September 29, 2022

Nursing Tip of the Day! - Fundamentals

Category: Fundamentals 
The majority of cases of sudden cardiac death can be attributed to ventricular fibrillation. Sustained ventricular tachycardia usually precedes VF and most commonly occurs in patients with coronary artery disease.

September 28, 2022

Nursing Tip of the Day! - Fundamentals

Category: Fundamentals 
If the patient is in ventricular tachycardia and hemodynamically unstable (hypotension), synchronized direct current cardioversion is first-line therapy. If the patient is stable, IV amiodarone, procainamide or sotalol is considered.

September 27, 2022

Nursing Tip of the Day! - Fundamentals

Category: Fundamentals 
Ventricular tachycardia that persists for at least 30 seconds or that requires electrical or pharmacological termination because of hemodynamic instability is known as sustained ventricular tachycardia.

September 26, 2022

Nursing Tip of the Day! - Fundamentals

Category: Fundamentals 
Adenosine does not produce hypotension to the degree that verapamil does If a total of 30 mg of adenosine does not successfully terminate paroxysmal supraventricular tachycardia, further doses of this agent are unlikely to be effective.

September 25, 2022

Nursing Tip of the Day! - Fundamentals

Category: Fundamentals 
If vagal maneuvers are unsuccessful or paroxysmal supraventricular tachycardia recurs after vagal maneuvers, second-line therapy is antiarrhythmic drugs. The drug of choice for paroxysmal supraventricular tachycardia is adenosine.

September 24, 2022

Nursing Tip of the Day! - Fundamentals

Category: Fundamentals 
Hemodynamically unstable paroxysmal supraventricular tachycardia requires synchronized direct current cardioversion to restore sinus rhythm in order to correct hemodynamic compromise.

September 23, 2022

Nursing Tip of the Day! - Fundamentals

Category: Fundamentals 
When the duration of AF is definitively known to be less than 48 hours, a prolonged period of anticoagulation is not necessary before electrical or pharmacological cardioversion because the risk of thromboembolism is deemed low.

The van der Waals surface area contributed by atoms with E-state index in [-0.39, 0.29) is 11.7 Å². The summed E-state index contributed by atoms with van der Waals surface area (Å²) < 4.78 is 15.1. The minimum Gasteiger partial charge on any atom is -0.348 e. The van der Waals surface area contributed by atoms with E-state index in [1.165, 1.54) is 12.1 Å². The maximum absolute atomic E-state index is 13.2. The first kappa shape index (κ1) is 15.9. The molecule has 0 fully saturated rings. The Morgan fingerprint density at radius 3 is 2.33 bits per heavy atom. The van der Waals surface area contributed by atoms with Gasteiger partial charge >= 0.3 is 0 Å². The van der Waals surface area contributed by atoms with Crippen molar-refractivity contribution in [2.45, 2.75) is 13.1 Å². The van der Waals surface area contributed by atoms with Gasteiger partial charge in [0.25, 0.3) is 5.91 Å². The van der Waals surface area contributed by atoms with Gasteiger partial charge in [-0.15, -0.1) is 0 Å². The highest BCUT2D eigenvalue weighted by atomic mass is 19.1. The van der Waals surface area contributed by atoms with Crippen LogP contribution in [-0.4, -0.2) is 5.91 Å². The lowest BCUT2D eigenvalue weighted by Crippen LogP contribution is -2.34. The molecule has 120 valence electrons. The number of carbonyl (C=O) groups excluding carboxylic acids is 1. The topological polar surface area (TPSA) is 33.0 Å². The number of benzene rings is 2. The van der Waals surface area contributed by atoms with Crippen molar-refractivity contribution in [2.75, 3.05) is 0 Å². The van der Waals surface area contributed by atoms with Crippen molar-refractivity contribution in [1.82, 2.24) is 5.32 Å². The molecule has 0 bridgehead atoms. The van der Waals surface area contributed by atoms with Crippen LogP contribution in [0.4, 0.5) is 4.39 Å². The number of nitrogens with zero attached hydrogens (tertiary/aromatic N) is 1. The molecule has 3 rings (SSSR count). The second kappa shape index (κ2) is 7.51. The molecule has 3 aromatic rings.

September 22, 2022

Nursing Tip of the Day! - Fundamentals

Category: Fundamentals 
If AF has been present for more than 48 hours or for an unknown duration, cardioversion should not be performed acutely because of the risk of thromboembolism. These patients should be therapeutically anticoagulated.

September 21, 2022

Nursing Tip of the Day! - Fundamentals

Category: Fundamentals 
If a patient has hemodynamically unstable AFib or AFlutter (hypotension, syncope), immediate DCC is first-line therapy. If the patient is hemodynamically stable and has a rapid ventricular rate, the first priority is to control the ventricular rate.

September 20, 2022

Nursing Tip of the Day! - Fundamentals

Category: Fundamentals 
Initial vagal maneuvers may serve as both diagnostic and therapeutic purposes for certain arrhythmias. For example, carotid sinus massage may make the flutter waves in AF investigations more apparent.

September 19, 2022

Nursing Tip of the Day! - Fundamentals

Category: Fundamentals 
Atropine is a parasympatholytic drug that enhances both sinus nodal automaticity and AV nodal conduction through direct vagolytic action. Atropine blocks acetylcholine at parasympathetic neuroeffector sites.

September 18, 2022

Nursing Tip of the Day! - Fundamentals

Category: Fundamentals 
The most common adverse effects of adenosine include chest discomfort, dyspnea, flushing and headache. Sinus arrest can also occur. However, because of adenosine’s short half-life of 10 seconds, these adverse effects are short-lived.

September 17, 2022

Nursing Tip of the Day! - Fundamentals

Category: Fundamentals 
Adenosine is an antiarrhythmic drug used for converting PSVT to SR. It activates potassium channels and, by increasing the potassium current, hyperpolarizes the membrane potential, decreasing spontaneous SA nodal depolarization.

September 16, 2022

Nursing Tip of the Day! - Fundamentals

Category: Fundamentals 
Potential signs and symptoms of digoxin toxicity include heart block, ventricular arrhythmias, visual disturbances (blurred vision, yellow/green halos), dizziness, weakness, nausea, vomiting and diarrhea. Digoxin has a narrow therapeutic index.

September 15, 2022

Nursing Tip of the Day! - Fundamentals

Category: Fundamentals 
Hypokalemia, hypomagnesemia and hypercalcemia can predispose the myocardium to the toxic effects of digoxin. Concomitant drug therapy with agents such as amiodarone or verapamil can also increase serum digoxin concentrations.